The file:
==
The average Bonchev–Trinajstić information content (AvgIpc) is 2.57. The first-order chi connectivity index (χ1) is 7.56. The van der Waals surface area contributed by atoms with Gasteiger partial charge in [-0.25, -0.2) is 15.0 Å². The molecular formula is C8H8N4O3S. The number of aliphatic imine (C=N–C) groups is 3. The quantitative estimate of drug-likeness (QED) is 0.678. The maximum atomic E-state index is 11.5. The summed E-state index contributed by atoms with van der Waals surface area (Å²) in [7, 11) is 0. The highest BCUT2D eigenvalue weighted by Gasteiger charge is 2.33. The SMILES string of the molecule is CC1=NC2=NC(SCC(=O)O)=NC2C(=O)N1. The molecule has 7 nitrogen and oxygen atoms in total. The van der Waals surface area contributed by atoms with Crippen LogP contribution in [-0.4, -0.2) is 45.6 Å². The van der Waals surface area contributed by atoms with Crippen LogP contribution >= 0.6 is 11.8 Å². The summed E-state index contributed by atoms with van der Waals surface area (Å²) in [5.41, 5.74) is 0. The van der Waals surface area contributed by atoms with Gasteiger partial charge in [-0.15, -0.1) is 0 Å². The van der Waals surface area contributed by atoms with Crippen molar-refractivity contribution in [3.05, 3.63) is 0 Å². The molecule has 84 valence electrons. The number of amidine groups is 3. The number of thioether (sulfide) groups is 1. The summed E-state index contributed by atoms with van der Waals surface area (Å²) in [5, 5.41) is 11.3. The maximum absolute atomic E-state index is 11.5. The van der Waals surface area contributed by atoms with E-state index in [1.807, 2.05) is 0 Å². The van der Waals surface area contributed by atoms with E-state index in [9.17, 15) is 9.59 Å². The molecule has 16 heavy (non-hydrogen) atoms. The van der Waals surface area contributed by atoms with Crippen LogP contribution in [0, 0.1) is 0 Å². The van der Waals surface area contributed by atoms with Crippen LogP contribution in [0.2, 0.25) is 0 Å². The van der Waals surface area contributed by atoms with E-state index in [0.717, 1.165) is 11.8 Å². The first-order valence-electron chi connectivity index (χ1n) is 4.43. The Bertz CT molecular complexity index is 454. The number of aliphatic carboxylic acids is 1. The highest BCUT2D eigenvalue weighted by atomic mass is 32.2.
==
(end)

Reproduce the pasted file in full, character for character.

The average Bonchev–Trinajstić information content (AvgIpc) is 2.57. The first-order chi connectivity index (χ1) is 7.56. The van der Waals surface area contributed by atoms with Gasteiger partial charge in [-0.25, -0.2) is 15.0 Å². The molecular formula is C8H8N4O3S. The number of aliphatic imine (C=N–C) groups is 3. The quantitative estimate of drug-likeness (QED) is 0.678. The maximum atomic E-state index is 11.5. The summed E-state index contributed by atoms with van der Waals surface area (Å²) in [7, 11) is 0. The highest BCUT2D eigenvalue weighted by Gasteiger charge is 2.33. The SMILES string of the molecule is CC1=NC2=NC(SCC(=O)O)=NC2C(=O)N1. The molecule has 7 nitrogen and oxygen atoms in total. The van der Waals surface area contributed by atoms with Crippen LogP contribution in [-0.4, -0.2) is 45.6 Å². The van der Waals surface area contributed by atoms with Crippen LogP contribution >= 0.6 is 11.8 Å². The summed E-state index contributed by atoms with van der Waals surface area (Å²) in [5.41, 5.74) is 0. The van der Waals surface area contributed by atoms with Gasteiger partial charge in [-0.15, -0.1) is 0 Å². The van der Waals surface area contributed by atoms with Crippen molar-refractivity contribution in [3.05, 3.63) is 0 Å². The molecule has 84 valence electrons. The number of amidine groups is 3. The number of thioether (sulfide) groups is 1. The summed E-state index contributed by atoms with van der Waals surface area (Å²) in [5, 5.41) is 11.3. The maximum absolute atomic E-state index is 11.5. The van der Waals surface area contributed by atoms with E-state index in [1.807, 2.05) is 0 Å². The van der Waals surface area contributed by atoms with E-state index in [9.17, 15) is 9.59 Å². The molecule has 16 heavy (non-hydrogen) atoms. The van der Waals surface area contributed by atoms with Crippen LogP contribution in [0, 0.1) is 0 Å². The van der Waals surface area contributed by atoms with Crippen LogP contribution in [0.2, 0.25) is 0 Å². The van der Waals surface area contributed by atoms with E-state index in [0.717, 1.165) is 11.8 Å². The first-order valence-electron chi connectivity index (χ1n) is 4.43. The Bertz CT molecular complexity index is 454. The number of aliphatic carboxylic acids is 1. The highest BCUT2D eigenvalue weighted by atomic mass is 32.2.